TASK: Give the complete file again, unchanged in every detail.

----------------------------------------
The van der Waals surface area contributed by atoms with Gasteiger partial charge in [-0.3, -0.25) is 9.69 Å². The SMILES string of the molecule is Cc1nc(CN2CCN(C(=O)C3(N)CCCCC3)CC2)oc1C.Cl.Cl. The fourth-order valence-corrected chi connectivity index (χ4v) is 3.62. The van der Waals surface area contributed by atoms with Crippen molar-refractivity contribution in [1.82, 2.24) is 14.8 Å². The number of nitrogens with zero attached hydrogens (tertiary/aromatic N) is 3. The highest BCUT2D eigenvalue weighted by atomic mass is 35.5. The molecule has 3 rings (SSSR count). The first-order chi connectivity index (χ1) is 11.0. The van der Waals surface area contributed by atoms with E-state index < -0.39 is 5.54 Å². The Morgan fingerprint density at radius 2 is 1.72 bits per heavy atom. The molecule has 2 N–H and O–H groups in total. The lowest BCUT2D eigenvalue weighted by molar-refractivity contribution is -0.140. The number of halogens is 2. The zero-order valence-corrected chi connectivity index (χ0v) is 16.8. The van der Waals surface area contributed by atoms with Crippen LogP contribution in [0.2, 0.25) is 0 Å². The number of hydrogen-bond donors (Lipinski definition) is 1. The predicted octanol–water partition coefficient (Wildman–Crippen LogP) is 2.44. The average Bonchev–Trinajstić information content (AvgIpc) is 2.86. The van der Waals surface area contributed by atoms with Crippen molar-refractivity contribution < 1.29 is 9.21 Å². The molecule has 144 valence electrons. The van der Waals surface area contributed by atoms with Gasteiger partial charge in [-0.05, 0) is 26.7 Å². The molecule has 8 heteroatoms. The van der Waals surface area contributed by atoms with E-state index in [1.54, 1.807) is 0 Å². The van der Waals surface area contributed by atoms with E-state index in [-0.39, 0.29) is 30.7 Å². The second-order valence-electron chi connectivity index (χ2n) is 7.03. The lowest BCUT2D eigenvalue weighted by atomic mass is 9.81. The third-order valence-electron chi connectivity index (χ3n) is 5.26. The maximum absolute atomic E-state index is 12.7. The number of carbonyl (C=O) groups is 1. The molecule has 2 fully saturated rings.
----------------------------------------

The van der Waals surface area contributed by atoms with Gasteiger partial charge in [-0.3, -0.25) is 9.69 Å². The SMILES string of the molecule is Cc1nc(CN2CCN(C(=O)C3(N)CCCCC3)CC2)oc1C.Cl.Cl. The fourth-order valence-corrected chi connectivity index (χ4v) is 3.62. The van der Waals surface area contributed by atoms with Crippen molar-refractivity contribution in [1.82, 2.24) is 14.8 Å². The number of nitrogens with zero attached hydrogens (tertiary/aromatic N) is 3. The highest BCUT2D eigenvalue weighted by atomic mass is 35.5. The molecule has 3 rings (SSSR count). The first-order chi connectivity index (χ1) is 11.0. The van der Waals surface area contributed by atoms with E-state index < -0.39 is 5.54 Å². The Morgan fingerprint density at radius 2 is 1.72 bits per heavy atom. The molecule has 2 N–H and O–H groups in total. The lowest BCUT2D eigenvalue weighted by molar-refractivity contribution is -0.140. The number of halogens is 2. The zero-order valence-corrected chi connectivity index (χ0v) is 16.8. The van der Waals surface area contributed by atoms with Crippen LogP contribution in [0.2, 0.25) is 0 Å². The number of hydrogen-bond donors (Lipinski definition) is 1. The predicted octanol–water partition coefficient (Wildman–Crippen LogP) is 2.44. The average Bonchev–Trinajstić information content (AvgIpc) is 2.86. The van der Waals surface area contributed by atoms with Crippen molar-refractivity contribution < 1.29 is 9.21 Å². The molecule has 144 valence electrons. The van der Waals surface area contributed by atoms with Gasteiger partial charge in [-0.05, 0) is 26.7 Å². The molecule has 8 heteroatoms. The van der Waals surface area contributed by atoms with E-state index in [1.54, 1.807) is 0 Å². The van der Waals surface area contributed by atoms with E-state index in [-0.39, 0.29) is 30.7 Å². The second-order valence-electron chi connectivity index (χ2n) is 7.03. The lowest BCUT2D eigenvalue weighted by atomic mass is 9.81. The third-order valence-electron chi connectivity index (χ3n) is 5.26. The maximum absolute atomic E-state index is 12.7. The number of carbonyl (C=O) groups is 1. The molecule has 2 fully saturated rings.